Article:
THEATER REVIEW : 'Nellies' Shows Promise in L.A. Debut


In "A Fistful of Nellies" at Highways, the Nellie Olesons bring their distinctive brand of humor to L.A. for the first time.

Name sound familiar? Well, Nellie Oleson was the snippy little blond who plagued Laura in "Little House on the Prairie." It's an offbeat name for this gay-oriented, New York-based sketch comedy group. In fact, offbeat is what the Nellies Olesons do best.

Some of the sketches go beyond the offbeat to the weird--"Saturday Night Live" with a dada slant. Two closeted homosexuals, dining with their wives, spot each other across a crowded room and perform a torrid pas de deux while the women chatter on, oblivious. A boozy matron does a live cable talk show from her living room sofa, until her exasperated lesbian daughter points out that the program exists only in her imagination. A spectacularly twisted family redefines "dysfunctionalism" in an off-the-wall John Waters parody.

The Olesons include founding members Nora Burns and Terrence Michael, and relatively recent additions Peg Healey and Tony Markham. All are attractive, versatile, physically deft performers, puckish gender-benders who really know how to put across their iconoclastic characters.

The problem is not in the wit, but in the writing. Promising concepts tend to fizzle in the execution. Exercisers in a "12-step step class," who work their abs by reaching for their higher power, elicit chuckles instead of what could have been guffaws. A "Mommie Dearest" game show, hosted by a Joan Crawford clone, starts promisingly, then overstays its welcome by a few too many arcane camp references.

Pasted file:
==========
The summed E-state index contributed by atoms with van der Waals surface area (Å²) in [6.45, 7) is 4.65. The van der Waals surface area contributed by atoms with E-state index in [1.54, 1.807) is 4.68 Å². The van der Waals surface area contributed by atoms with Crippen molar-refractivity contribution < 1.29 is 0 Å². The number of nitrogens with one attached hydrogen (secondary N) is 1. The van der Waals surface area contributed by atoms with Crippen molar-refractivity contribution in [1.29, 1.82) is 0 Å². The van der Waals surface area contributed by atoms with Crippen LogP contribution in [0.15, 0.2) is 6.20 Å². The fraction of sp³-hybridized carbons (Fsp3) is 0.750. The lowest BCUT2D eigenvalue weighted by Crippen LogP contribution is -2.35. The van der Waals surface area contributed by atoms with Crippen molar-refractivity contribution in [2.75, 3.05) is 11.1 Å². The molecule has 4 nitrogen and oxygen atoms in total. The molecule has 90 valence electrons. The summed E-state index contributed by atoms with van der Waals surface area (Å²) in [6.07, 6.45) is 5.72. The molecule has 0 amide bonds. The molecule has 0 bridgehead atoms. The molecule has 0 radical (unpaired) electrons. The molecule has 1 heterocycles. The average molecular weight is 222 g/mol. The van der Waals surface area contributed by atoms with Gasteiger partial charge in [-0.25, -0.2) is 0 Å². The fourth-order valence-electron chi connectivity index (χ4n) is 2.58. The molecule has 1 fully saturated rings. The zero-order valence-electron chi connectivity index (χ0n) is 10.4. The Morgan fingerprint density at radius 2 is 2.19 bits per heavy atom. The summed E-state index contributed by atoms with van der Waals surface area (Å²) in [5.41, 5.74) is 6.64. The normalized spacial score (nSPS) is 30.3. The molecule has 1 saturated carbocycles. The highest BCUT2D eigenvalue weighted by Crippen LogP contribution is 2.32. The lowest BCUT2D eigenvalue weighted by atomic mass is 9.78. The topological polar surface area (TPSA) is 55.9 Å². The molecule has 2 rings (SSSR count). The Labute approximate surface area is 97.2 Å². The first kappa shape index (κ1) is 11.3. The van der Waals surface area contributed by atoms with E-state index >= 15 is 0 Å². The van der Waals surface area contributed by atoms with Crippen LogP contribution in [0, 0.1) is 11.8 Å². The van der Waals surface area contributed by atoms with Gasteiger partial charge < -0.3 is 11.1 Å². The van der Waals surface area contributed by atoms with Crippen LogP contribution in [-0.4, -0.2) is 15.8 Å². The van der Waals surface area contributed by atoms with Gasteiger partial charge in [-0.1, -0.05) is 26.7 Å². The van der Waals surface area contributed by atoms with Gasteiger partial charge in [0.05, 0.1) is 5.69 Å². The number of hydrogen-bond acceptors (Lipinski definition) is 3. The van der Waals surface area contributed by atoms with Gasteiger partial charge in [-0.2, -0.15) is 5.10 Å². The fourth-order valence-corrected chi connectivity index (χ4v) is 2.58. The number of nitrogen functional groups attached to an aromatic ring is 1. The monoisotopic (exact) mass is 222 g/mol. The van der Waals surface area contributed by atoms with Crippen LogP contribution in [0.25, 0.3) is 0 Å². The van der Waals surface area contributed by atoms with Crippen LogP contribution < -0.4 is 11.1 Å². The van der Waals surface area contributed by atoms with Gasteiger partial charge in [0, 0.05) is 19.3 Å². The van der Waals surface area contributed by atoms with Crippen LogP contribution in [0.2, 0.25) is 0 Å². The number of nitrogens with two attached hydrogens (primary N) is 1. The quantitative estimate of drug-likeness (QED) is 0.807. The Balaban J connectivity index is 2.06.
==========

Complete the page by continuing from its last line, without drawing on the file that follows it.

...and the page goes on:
Burns is an unmitigated hoot as a signer at a lesbian convention, whose graphic hand gestures leave no doubt about what she is saying. Burns also scores as Menorah, the "Jewish Madonna." Healey brings down the house with her wide-eyed Barbie impersonation, proving that those stiff arms and agonizingly arched insteps are a liability, even when you live in a Malibu Dream House. In a number of precision movement routines, Michael and Markham show off their fine dance skills, and Michael takes prissiness to new heights in his solo sketch about a fussy roommate.

A running Calvin Klein perfume gag hilariously skewers that meretricious ad campaign, and makes an important sociological statement about responsibility in advertising. It's one of the most sustained efforts in an uneven evening, which contains lots of laughs, but a few too many missed opportunities.

* "A Fistful of Nellies," Highways, 1651 18th St., Santa Monica. Thursdays-Saturdays, 8:30 p.m. Ends Jan. 20. $10. (213) 660-8587. Running time: 1 hour, 35 minutes.

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